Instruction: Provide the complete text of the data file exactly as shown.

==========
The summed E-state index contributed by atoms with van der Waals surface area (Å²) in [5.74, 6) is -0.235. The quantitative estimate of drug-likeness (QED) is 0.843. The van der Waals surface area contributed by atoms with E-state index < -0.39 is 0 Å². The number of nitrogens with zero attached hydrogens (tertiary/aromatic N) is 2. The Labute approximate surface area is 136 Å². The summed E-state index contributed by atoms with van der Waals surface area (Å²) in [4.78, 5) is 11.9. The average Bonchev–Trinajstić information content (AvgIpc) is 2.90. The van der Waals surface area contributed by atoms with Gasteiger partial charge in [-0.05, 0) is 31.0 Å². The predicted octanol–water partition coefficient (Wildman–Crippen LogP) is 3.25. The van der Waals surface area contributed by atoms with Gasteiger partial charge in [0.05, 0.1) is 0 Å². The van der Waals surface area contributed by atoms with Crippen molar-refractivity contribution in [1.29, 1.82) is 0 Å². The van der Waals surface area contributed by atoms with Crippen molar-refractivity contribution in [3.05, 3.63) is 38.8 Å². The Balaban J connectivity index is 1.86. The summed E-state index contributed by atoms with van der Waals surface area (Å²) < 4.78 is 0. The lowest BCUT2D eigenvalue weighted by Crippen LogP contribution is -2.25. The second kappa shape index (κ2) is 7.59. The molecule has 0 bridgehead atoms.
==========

The summed E-state index contributed by atoms with van der Waals surface area (Å²) in [5.74, 6) is -0.235. The quantitative estimate of drug-likeness (QED) is 0.843. The van der Waals surface area contributed by atoms with E-state index < -0.39 is 0 Å². The number of nitrogens with zero attached hydrogens (tertiary/aromatic N) is 2. The Labute approximate surface area is 136 Å². The summed E-state index contributed by atoms with van der Waals surface area (Å²) in [4.78, 5) is 11.9. The average Bonchev–Trinajstić information content (AvgIpc) is 2.90. The van der Waals surface area contributed by atoms with Gasteiger partial charge in [-0.05, 0) is 31.0 Å². The predicted octanol–water partition coefficient (Wildman–Crippen LogP) is 3.25. The van der Waals surface area contributed by atoms with Gasteiger partial charge in [0.05, 0.1) is 0 Å². The van der Waals surface area contributed by atoms with Crippen molar-refractivity contribution in [1.29, 1.82) is 0 Å². The van der Waals surface area contributed by atoms with Crippen molar-refractivity contribution in [3.05, 3.63) is 38.8 Å². The Balaban J connectivity index is 1.86. The summed E-state index contributed by atoms with van der Waals surface area (Å²) < 4.78 is 0. The lowest BCUT2D eigenvalue weighted by Crippen LogP contribution is -2.25. The second kappa shape index (κ2) is 7.59. The molecule has 0 bridgehead atoms.